Great innovations are consistently popping up from major food & beverage manufacturers in the area of sustainability. They’ve come in the form of commitments to carbon neutrality goals and renewable energy use, improving sourcing methods and using more sustainable packaging materials.
On the latter, one of the ways companies like Nestlé and Unilever are trying to improve packaging is through swapping plastic for paper. It’s very renewable and easy for consumers to recycle. In recent years, more and more paper and cardboard are being used for beverages, fast food containers and fruit trays, besides replacing plastic straws.
But there’s a major issue: When used for food or liquid consumer product packaging, paper-based packaging tends to become soggy, leaving its contents to become stale much faster than plastic otherwise would.
So, what are sustainably-minded manufacturers to do? One option is to make paper behave more like plastic by coating it to make it waterproof and more air-tight. But as an Oct. 6 Wall Street Journal article notes, it’s complicated due to certain coatings resulting in that packaging being considered as single-use plastic by regulators, even if it’s primarily made of paper.
The Journal reported that Nestle has recently begun using coated paper packets for its Sure! Snack bars and Nesquik cocoa powder, instead of traditional plastic and aluminum packaging. The new plastic coating used dissolves within the paper-recycling, setting them apart from common paper cubs and fast food boxes that use tightly-bonded plastic liners — often rendering them unrecyclable.
Similarly, Unilever has started packaging one brand of ice cream in a paper carton coated with cornstarch, which helps protect the contents during freezing and moist circumstances. The company said it can be recycled at paper mills or industrially composed.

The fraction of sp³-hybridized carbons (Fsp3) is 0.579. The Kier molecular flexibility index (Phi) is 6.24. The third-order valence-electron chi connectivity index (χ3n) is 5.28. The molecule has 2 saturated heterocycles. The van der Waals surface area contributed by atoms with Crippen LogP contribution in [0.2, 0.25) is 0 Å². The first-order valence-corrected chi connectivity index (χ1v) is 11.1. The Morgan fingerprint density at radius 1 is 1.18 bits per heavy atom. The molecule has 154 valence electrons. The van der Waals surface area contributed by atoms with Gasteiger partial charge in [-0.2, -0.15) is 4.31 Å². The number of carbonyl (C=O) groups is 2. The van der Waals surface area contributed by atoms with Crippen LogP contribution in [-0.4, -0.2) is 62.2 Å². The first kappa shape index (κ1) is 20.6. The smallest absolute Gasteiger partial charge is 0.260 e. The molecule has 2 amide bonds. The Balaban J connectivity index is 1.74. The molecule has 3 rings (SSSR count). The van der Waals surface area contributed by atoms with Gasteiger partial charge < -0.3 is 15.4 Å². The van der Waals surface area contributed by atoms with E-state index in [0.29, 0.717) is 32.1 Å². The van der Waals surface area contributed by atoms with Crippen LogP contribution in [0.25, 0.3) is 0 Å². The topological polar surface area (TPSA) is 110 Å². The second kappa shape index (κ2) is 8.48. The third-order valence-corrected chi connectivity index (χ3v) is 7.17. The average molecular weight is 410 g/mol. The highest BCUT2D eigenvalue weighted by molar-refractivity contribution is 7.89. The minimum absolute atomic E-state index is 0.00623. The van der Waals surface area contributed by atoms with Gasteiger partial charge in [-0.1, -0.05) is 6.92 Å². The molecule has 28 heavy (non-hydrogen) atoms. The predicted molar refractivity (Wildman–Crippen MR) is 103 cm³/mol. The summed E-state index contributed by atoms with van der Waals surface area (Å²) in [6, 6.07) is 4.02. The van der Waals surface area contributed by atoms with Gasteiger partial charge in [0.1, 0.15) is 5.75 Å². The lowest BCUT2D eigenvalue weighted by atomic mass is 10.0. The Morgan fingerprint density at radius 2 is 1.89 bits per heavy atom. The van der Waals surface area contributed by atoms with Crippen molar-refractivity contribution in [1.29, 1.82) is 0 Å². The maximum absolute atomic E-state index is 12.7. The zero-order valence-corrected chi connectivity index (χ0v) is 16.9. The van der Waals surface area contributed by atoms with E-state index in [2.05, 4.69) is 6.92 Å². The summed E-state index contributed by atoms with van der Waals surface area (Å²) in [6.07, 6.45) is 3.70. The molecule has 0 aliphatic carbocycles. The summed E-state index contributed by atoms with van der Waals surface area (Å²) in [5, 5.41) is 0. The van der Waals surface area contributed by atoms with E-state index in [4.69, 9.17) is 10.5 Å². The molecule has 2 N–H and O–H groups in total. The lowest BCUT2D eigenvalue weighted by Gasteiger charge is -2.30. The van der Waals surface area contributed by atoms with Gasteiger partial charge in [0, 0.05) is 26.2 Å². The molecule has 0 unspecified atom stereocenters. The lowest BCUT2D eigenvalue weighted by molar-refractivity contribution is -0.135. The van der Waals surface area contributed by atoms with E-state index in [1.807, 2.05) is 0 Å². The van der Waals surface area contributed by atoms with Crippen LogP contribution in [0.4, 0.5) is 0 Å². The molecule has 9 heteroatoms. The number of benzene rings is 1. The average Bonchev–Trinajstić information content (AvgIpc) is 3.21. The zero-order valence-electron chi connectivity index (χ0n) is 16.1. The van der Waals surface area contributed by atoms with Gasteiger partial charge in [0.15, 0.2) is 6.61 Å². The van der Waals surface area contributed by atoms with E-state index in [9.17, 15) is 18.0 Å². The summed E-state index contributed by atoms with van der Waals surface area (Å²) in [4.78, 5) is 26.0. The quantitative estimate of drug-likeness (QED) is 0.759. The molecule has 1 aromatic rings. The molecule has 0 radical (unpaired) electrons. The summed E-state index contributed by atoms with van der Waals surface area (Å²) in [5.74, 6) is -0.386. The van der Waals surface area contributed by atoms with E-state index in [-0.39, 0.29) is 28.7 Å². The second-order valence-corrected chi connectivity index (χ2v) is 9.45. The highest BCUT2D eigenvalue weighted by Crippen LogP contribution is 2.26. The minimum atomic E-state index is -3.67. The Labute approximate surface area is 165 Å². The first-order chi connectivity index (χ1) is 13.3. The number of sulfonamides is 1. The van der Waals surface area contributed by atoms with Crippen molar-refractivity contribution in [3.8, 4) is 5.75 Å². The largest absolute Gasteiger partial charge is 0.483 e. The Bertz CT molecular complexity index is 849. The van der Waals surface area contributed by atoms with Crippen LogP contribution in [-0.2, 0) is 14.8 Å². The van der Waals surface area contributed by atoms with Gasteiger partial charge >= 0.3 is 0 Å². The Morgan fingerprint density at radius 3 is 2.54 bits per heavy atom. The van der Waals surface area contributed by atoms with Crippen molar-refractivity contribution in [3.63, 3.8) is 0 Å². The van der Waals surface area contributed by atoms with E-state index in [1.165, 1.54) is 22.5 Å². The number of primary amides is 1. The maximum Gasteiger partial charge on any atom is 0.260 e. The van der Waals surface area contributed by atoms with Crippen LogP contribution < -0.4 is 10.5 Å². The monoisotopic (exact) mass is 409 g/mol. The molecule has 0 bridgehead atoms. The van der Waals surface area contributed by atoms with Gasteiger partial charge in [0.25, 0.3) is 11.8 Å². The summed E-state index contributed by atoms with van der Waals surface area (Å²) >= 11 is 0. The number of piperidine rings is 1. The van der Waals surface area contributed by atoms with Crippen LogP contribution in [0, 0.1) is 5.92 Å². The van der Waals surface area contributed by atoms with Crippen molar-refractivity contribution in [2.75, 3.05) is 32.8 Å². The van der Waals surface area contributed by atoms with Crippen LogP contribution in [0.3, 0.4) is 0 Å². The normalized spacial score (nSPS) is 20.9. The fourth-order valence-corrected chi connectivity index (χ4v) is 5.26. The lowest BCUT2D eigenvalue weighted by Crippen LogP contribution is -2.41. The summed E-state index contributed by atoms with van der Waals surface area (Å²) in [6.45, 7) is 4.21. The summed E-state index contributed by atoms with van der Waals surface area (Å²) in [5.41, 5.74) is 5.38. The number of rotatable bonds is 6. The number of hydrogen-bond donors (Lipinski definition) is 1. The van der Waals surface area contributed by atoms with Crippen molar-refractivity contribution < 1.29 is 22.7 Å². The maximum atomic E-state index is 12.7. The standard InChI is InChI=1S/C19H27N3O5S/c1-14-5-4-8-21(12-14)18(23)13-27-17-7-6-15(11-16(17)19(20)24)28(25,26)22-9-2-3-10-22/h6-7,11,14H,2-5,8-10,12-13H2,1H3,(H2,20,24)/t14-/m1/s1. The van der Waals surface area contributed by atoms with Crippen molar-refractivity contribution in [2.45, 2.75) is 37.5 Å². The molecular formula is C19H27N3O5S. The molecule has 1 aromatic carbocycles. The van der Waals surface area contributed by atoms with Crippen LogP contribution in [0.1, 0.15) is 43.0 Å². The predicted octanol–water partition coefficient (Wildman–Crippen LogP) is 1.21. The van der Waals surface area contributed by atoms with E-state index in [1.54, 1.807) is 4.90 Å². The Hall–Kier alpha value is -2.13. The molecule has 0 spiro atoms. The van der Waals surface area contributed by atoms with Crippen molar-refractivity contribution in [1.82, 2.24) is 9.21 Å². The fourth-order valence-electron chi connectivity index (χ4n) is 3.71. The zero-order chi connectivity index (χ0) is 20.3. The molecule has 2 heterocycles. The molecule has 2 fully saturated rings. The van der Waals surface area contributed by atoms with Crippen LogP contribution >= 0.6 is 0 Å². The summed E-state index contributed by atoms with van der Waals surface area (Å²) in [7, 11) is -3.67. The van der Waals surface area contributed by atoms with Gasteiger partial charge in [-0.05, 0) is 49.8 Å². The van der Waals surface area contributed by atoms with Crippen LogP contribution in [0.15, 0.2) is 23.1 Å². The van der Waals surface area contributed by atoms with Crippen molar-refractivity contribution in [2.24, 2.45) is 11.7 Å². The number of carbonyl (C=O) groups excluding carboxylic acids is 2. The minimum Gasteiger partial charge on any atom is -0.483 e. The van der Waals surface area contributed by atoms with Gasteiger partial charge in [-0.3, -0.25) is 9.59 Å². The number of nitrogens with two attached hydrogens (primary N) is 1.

While these are interesting innovations, the Journal noted that similar examples are few-and-far-between, as challenges of shelf life and local weather present major obstacles to widespread sustainable packaging. For Nestle’s paper packaged Nesquik, it halved the per bag quantity due to the reduced shelf life compared to plastic. That’s besides the fact that paper is harder to fold and more easily torn than plastic, combined with added deforestation that could result from more reliance on it.
Nevertheless, there’s certainly a market for paper packaging. In Europe, which has added regulation to cut down on plastic waste and even instituted a tax on plastic packaging in some areas, paper could take 11 percent of plastic packaging’s market share by 2031 for verticals of meals, drink and private care, according to financial services firm UBS. And worldwide, UBS estimates a potential $38.7 billion market for paper packaging.